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I am trying to identify a children's fantasy book I borrowed at the library at around 10-12 years old (early 2000s). The story was in French but it might have been a translation. Below are the elements of the story I recall:

  • It is the story of boy, of around 10 years old I think, who has a teenage sister. Their parents died in a boat accident some time ago and were cousins (their family was against their marriage).

  • The story takes place in a world with less advanced technologies than in our world. I remember that there are no cars. There exists some kind of magic and the boy thinks his sister is a witch. But we learn that in fact he is the wizard and she stole his magical abilities.

  • There exists several parallel worlds and our world is one of them. Every characters have an alter-ego in each world.

  • The sister went into another world where she is treated like a queen. I think that she had to switch places with her alter-ego from another parallel world that replaces her in the world she left.

  • The boy meets the alter-ego of his sister from our world and discovers that his own alter-ego died at birth. At some point he comes into our world and is sick during a car ride.

  • The boy had a total of 9 lives, represented by matches in a box. Several of them are burnt:

    • one for his death at birth
    • one for his death in the boat accident that killed his parents
    • I think one that his sister took to steal his magical abilities
    • one when he lights it, not knowing it is special

I can't remember the name of the characters.

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This is Charmed Life by Diana Wynne Jones.

The wiki summary matches the details you have given, such as orphaned children and magic:

When the Chant children, Gwendolen and Eric "Cat," are orphaned after their parents die in a boating accident,Gwendolen petitions Chrestomanci to let them live at Chrestomanci Castle where she can further her magical training.

More on Gwendolen:

Gwendolen is extremely ambitious and has master plans to be Queen or to rule the world.

Gwendolen is replaced by a lookalike:

The next morning, Gwendolen has disappeared and a confused lookalike named Janet has taken her place.

The lives = matches detail matches as well, which our hero definitely didn't know were special:

Janet discovers a book of nine matches, five of which are already burnt. When Cat foolishly strikes a match and finds himself engulfed by flames, Janet's suspicions are confirmed: Cat, who has always believed himself utterly lacking in magical ability, is actually a nine-lived enchanter.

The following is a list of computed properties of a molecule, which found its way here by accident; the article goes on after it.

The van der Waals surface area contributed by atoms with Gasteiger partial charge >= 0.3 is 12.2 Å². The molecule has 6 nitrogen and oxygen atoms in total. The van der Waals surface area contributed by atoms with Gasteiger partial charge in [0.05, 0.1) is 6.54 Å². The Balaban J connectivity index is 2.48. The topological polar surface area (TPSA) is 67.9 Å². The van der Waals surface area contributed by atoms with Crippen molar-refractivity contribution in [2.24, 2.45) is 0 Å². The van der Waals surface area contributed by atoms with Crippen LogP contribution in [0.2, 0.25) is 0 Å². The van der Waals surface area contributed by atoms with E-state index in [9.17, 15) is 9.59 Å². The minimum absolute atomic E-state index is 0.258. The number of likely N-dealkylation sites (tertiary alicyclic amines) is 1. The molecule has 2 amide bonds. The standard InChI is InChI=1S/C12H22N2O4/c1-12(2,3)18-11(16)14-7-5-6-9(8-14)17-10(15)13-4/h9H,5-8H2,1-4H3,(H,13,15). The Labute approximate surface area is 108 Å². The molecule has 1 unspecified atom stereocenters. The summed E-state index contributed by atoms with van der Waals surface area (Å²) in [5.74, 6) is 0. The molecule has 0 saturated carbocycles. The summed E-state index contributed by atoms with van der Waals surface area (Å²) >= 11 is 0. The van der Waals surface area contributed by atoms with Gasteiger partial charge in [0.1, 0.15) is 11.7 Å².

So yes... Cat has nine lives... and is magical.

And his sister has indeed been stealing his magic:

Gwendolen has been leeching Cat's magic and wasting his lives to fuel her own magic.

The breakdown of his lives and deaths are as follows:

He only has three lives remaining, having lost

  • the first life when he only just survived being born
  • the second when Gwendolen put his lives into a book of matches (to make them easier for her to use)
  • the third when he drowned in the boating accident that killed his parents
  • the fourth when Gwendolen used it to turn his fiddle into a cat (which he kept as a pet and named Fiddle)
  • the fifth when Gwendolen used it to take her into her new world where she reigned as queen
  • and the sixth when he burned a match from his 'life book' of matches in an attempt to prove that he didn't have nine lives and the matches weren't connected to him

Also worth noting:

Dutch and Finnish-language translations were published in 1980, followed by German. Danish, Italian, and French editions were published in the 1990s (when the four early novels were in print); later Polish and Spanish, Chinese and Vietnamese, Serbian.

  • Thanks for the quick answer, that's exactly the book I was looking for. – j_4321 Dec 21 '17 at 21:18
  • @j_4321 You did a lot of the work by giving such a detailed breakdown of all you remembered. I'd say all you were missing was the name Cat, otherwise you'd have had it. – raisinghellyer Dec 21 '17 at 21:29
  • @raisinghellyer, please tell me you've actually read this book and didn't just search online for it to answer this question. If you haven't read this book, do so. Diana Wynne Jones is the best author of children's fantasy of all time. – Wildcard Dec 22 '17 at 1:08
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    You should mention the author in the answer, too. :) – Wildcard Dec 22 '17 at 1:10
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    @Wildcard I have a friend who was very taken by Jones' work, and the OP's post was enough to jog my memory of what had been relayed to me some time ago. I'd never doubted this friend's tastes, but also never gotten around to reading these books myself. I see now that the time is nigh to amend my ways. – raisinghellyer Dec 27 '17 at 16:59

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